IEC sense commensals through expression of pattern recognition receptors (PRRs) recognising conserved microbial structures. The IEC respond by secreting a wide range of chemokines that recruit immune cells to the GI tract, and cytokines that affect the immune cells scattered in the GI tract including DC, macrophages and lymphocytes [6–9]. Due to the heavy bacterial antigen load in the lumen, the expression of PRRs is tightly regulated in IEC. IEC express Toll-like receptor (TLR) 1-9 , nucleotide-binding oligomerisation domain (NOD) 1 and NOD2 . However, contradicting data from cell line studies on the expression of TLRs in IEC exist. Several reports demonstrate that IEC are non-responsive towards lipopolysaccharide (LPS) and express no or very low levels of TLR4 [12, 13], while other groups have reported the presence of TLR4 [10, 14, 15]. This discrepancy may be explained by the finding that IEC gain a cross-hyporesponsive phenotype after stimulation with either LPS or lipoteichoic acid due to decreased signalling through TLR2 and TLR4 . Cario et al. elegantly demonstrated that both TLR2 and TLR4 are constitutively expressed apically in an IEC cell line but traffic to cytoplasmic compartments after ligand stimulation . IEC isolated from intestinal tissue express Tlr2 and Tlr4 mRNA but at low levels both in humans  and mice . Knowledge on IEC responses to microbe-associated molecular patterns (MAMPs) is to a large extent based on cell line studies as cell lines are naïve to MAMP stimulation. However, cell lines may not entirely reflect IEC responses at birth.
Besides playing a role in the recruitment and maturation of immune cells in the GI tract, the bacteria colonising the sterile gut probably induce tolerance dependently on TLR-activation . In this respect, the MAMPs present in the first-coming species might be crucial in tolerance development. It was recently demonstrated that, although both foetal and neonatal IEC express the TLR4/MD-2 receptor complex, they differ dramatically in their responsiveness to LPS, and it was suggested that intestinal bacterial colonisation in the newborn is facilitated by postnatal establishment of IEC tolerance towards LPS stimulation . Moreover, IEC help maintaining the specialised intestinal tolerogenic environment through secretion of different mediators, such as thymic stromal lymphopoietin (TSLP) and transforming growth factor (TGF)-β and commensals differentially affect TSLP and TGF-β production [20, 21]. Thereby the composition of the microbiota indirectly affects immune cells through effects on IEC.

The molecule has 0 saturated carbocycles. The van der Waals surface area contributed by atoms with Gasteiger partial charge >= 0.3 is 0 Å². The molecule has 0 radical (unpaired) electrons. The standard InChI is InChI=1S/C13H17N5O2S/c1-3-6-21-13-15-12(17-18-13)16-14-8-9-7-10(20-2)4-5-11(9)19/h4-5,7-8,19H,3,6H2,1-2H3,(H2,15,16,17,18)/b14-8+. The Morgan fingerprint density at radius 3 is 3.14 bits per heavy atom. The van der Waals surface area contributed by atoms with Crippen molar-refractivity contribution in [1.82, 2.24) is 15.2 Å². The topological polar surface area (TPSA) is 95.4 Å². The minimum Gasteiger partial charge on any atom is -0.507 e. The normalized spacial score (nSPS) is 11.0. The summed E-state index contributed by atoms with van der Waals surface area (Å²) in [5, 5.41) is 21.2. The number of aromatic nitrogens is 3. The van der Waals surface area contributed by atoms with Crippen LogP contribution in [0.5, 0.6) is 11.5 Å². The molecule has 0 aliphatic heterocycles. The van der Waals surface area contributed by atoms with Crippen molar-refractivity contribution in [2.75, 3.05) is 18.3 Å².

We hypothesized that the very first bacteria encountered by naive IEC influence the signal molecules released to the gut environment, and that Gram-positive (G+) commensals prime IEC differently from Gram-negative (G-) commensals and LPS. Moreover, the developmental state of the IEC may play a role in their responsiveness, and this study is the first to compare foetal and neonatal germfree murine IEC responsiveness to G+ (Lactobacillus acidophilus) and G- (Escherichia coli) commensals in vitro. We present indices that the type of bacterial stimulus indeed affects gene expression in naïve primary IEC, thus suggesting an important role of the first postnatal bacteria for immune cell recruitment and tolerance induction in the GI tract.
L. acidophilus and E. coli strongly induce chemokine gene expression in foetal primary epithelial cells in vitro
L. acidophilus and E. coli up-regulate gene expression of pro-inflammatory and regulatory cytokines in foetal epithelial cells in vitro
Foetal epithelial cells produce cytokines upon in vitro stimulation with Gram-positive and Gram-negative commensals with different kinetics
E. coli is more potent than L. acidophilus in up-regulating Tlr2, Nfkb1, and Nfkb2 gene expression and in down-regulating expression of Tlr4 and Clec7a genes in foetal epithelial cells
Age dependent gut maturation does not influence early responses of epithelial cells towards Gram-positive and Gram-negative commensals